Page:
Unveiling of the Cresap Tablet.              143


stake and the flames ascending, all the inhabitants of the other towns

who could not be present, might, in a great measure, enjoy the scene by

sight and imagination. The burning ground at Old Chillicothe was some-

what similar, being in full view of the burning ground at Squaw's Town

and Black Mountain, and two or three other small towns in other places

of the plains.

In 1770, the first congress of the various tribes met at the Shawnee


In July, 1772, another congress was held at the Pickaway Plains at

which the confederacy was consummated, if indeed, it had not been fully

organized a year before. Thus on the banks of the Scioto were united

Shawnees, Delawares, Miamis, Ottawas, Wyandottes, Illinois and western

tribes. The Shawnees were the chief constituency of this union and

Cornstalk, their leader, was recognized as the head of the tribal alliances,

About six miles south of Circleville, the county seat of Pickaway

county, in an open field by the roadside, stands an ancient elm tree, whose

broad branches stretch over a wide space and whose sturdy trunk has

withstood the storms of two centuries. With each passing year it be-

comes more and more an object of interest and veneration. Under its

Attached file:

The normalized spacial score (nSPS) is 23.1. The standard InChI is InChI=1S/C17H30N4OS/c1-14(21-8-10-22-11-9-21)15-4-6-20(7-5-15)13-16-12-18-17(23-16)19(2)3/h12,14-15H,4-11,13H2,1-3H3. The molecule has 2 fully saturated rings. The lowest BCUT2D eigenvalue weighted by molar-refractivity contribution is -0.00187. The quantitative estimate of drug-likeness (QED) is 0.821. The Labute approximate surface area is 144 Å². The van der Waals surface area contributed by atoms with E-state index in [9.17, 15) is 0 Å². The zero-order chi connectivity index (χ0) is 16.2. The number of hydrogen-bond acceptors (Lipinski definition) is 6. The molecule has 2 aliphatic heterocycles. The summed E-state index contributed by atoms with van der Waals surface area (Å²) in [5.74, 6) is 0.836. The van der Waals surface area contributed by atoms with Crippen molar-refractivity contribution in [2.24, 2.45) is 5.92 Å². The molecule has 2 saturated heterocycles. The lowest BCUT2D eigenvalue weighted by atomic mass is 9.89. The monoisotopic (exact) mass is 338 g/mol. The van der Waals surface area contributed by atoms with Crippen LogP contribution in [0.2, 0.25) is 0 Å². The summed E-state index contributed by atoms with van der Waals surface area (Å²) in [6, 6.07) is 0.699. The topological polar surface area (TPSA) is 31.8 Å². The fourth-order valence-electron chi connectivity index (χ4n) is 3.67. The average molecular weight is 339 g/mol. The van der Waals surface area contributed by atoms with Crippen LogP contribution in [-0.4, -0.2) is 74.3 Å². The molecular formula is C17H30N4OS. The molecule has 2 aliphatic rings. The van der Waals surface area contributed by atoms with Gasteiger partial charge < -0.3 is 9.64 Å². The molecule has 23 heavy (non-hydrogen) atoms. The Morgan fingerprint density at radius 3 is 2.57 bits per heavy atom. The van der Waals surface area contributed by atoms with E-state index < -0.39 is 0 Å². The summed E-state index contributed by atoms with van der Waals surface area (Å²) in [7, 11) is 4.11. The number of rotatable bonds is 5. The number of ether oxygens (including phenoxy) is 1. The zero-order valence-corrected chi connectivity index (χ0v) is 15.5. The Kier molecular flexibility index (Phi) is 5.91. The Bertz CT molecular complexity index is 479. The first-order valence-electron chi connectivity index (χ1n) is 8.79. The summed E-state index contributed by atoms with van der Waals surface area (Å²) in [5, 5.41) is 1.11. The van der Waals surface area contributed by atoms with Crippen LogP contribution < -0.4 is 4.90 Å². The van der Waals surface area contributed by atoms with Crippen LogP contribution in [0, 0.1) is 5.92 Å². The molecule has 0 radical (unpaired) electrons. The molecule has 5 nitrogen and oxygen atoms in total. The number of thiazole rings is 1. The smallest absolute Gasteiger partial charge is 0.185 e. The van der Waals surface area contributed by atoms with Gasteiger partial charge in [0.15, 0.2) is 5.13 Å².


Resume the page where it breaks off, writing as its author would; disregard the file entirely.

falling autumn leaves, almost one hundred and forty years ago, Logan,

"the friend of the white man," delivered the famous speech that has since

become familiar in almost every home in the middle west. Who has not

read the following eloquent and pathetic words?:


"I appeal to any white man to say if ever he entered Logan's

cabin and I gave him not meat; if ever he came cold and naked and

I gave him not clothing. During the course of the last long and

bloody war, Logan remained in his tent, an advocate of peace. Nay,

such was my love for the whites that those of my own country

pointed at me as they passed, and said, 'Logan is a friend of the

white man!' I had ever thought to live with you, but for the in-

juries of one man, Colonel Creasap, last spring, in cold blood and

unprovoked, cut off all the relatives of Logan, not sparing even my

women and children. There runs not a drop of my blood in the

veins of any human creature. This called on me for revenge. I

have sought it. I have killed many. I have fully glutted my ven-

geance. For my country I rejoice at the beams of peace. Yet do

not harbor the thought that mine is the joy of fear. Logan never

felt fear. He will not turn on his heel to save his life. Who is

there to mourn for Logan? Not one."


In this burst of Indian eloquence Logan told the truth in regard to

his friendship for the white man and the murder of his family. He was

mistaken, however, in placing the blame on Colonel Cresap. The deeds